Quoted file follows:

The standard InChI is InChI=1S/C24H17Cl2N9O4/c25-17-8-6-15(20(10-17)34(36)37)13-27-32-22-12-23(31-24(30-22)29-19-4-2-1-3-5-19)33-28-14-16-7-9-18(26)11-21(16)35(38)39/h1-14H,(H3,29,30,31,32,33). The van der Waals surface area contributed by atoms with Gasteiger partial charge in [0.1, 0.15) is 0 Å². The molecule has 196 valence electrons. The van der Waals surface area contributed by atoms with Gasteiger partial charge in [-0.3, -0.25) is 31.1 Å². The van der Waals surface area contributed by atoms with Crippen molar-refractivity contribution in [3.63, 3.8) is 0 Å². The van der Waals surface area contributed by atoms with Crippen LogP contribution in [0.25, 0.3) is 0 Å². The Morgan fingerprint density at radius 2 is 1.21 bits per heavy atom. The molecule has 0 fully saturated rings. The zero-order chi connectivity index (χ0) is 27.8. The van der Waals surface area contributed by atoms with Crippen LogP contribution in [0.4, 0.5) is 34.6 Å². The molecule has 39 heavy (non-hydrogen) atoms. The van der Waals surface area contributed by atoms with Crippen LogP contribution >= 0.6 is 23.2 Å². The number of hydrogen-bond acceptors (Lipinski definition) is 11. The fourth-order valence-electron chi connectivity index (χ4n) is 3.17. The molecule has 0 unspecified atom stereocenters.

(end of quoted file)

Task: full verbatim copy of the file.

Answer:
The standard InChI is InChI=1S/C24H17Cl2N9O4/c25-17-8-6-15(20(10-17)34(36)37)13-27-32-22-12-23(31-24(30-22)29-19-4-2-1-3-5-19)33-28-14-16-7-9-18(26)11-21(16)35(38)39/h1-14H,(H3,29,30,31,32,33). The van der Waals surface area contributed by atoms with Gasteiger partial charge in [0.1, 0.15) is 0 Å². The molecule has 196 valence electrons. The van der Waals surface area contributed by atoms with Gasteiger partial charge in [-0.3, -0.25) is 31.1 Å². The van der Waals surface area contributed by atoms with Crippen molar-refractivity contribution in [3.63, 3.8) is 0 Å². The van der Waals surface area contributed by atoms with Crippen LogP contribution in [0.25, 0.3) is 0 Å². The Morgan fingerprint density at radius 2 is 1.21 bits per heavy atom. The molecule has 0 fully saturated rings. The zero-order chi connectivity index (χ0) is 27.8. The van der Waals surface area contributed by atoms with Crippen LogP contribution in [0.4, 0.5) is 34.6 Å². The molecule has 39 heavy (non-hydrogen) atoms. The van der Waals surface area contributed by atoms with Crippen LogP contribution >= 0.6 is 23.2 Å². The number of hydrogen-bond acceptors (Lipinski definition) is 11. The fourth-order valence-electron chi connectivity index (χ4n) is 3.17. The molecule has 0 unspecified atom stereocenters.